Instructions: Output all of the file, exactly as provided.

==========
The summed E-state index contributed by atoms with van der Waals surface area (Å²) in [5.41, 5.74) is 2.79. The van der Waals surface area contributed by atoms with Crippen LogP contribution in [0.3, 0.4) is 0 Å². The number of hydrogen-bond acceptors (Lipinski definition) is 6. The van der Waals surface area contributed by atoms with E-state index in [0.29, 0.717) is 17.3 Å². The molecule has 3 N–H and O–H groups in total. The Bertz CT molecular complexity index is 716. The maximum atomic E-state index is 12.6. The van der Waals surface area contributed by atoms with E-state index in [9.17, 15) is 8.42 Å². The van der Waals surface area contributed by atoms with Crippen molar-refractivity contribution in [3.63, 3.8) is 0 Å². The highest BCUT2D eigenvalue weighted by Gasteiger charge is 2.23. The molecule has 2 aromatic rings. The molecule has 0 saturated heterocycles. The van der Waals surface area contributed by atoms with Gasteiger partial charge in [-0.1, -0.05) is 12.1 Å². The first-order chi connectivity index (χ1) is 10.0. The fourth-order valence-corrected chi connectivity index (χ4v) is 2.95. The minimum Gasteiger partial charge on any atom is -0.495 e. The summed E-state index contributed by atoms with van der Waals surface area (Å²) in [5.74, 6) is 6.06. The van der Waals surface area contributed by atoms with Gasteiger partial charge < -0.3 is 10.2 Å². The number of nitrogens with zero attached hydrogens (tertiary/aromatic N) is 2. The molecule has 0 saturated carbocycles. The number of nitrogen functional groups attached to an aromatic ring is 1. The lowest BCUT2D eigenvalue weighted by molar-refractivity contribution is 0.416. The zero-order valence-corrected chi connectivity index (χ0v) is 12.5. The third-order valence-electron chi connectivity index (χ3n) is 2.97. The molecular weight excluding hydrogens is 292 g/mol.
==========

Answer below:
The summed E-state index contributed by atoms with van der Waals surface area (Å²) in [5.41, 5.74) is 2.79. The van der Waals surface area contributed by atoms with Crippen LogP contribution in [0.3, 0.4) is 0 Å². The number of hydrogen-bond acceptors (Lipinski definition) is 6. The van der Waals surface area contributed by atoms with E-state index in [0.29, 0.717) is 17.3 Å². The molecule has 3 N–H and O–H groups in total. The Bertz CT molecular complexity index is 716. The maximum atomic E-state index is 12.6. The van der Waals surface area contributed by atoms with E-state index in [9.17, 15) is 8.42 Å². The van der Waals surface area contributed by atoms with Crippen molar-refractivity contribution in [3.63, 3.8) is 0 Å². The highest BCUT2D eigenvalue weighted by Gasteiger charge is 2.23. The molecule has 2 aromatic rings. The molecule has 0 saturated heterocycles. The van der Waals surface area contributed by atoms with Gasteiger partial charge in [-0.1, -0.05) is 12.1 Å². The first-order chi connectivity index (χ1) is 10.0. The fourth-order valence-corrected chi connectivity index (χ4v) is 2.95. The minimum Gasteiger partial charge on any atom is -0.495 e. The summed E-state index contributed by atoms with van der Waals surface area (Å²) in [5.74, 6) is 6.06. The van der Waals surface area contributed by atoms with Gasteiger partial charge < -0.3 is 10.2 Å². The number of nitrogens with zero attached hydrogens (tertiary/aromatic N) is 2. The molecule has 0 saturated carbocycles. The number of nitrogen functional groups attached to an aromatic ring is 1. The lowest BCUT2D eigenvalue weighted by molar-refractivity contribution is 0.416. The zero-order valence-corrected chi connectivity index (χ0v) is 12.5. The third-order valence-electron chi connectivity index (χ3n) is 2.97. The molecular weight excluding hydrogens is 292 g/mol.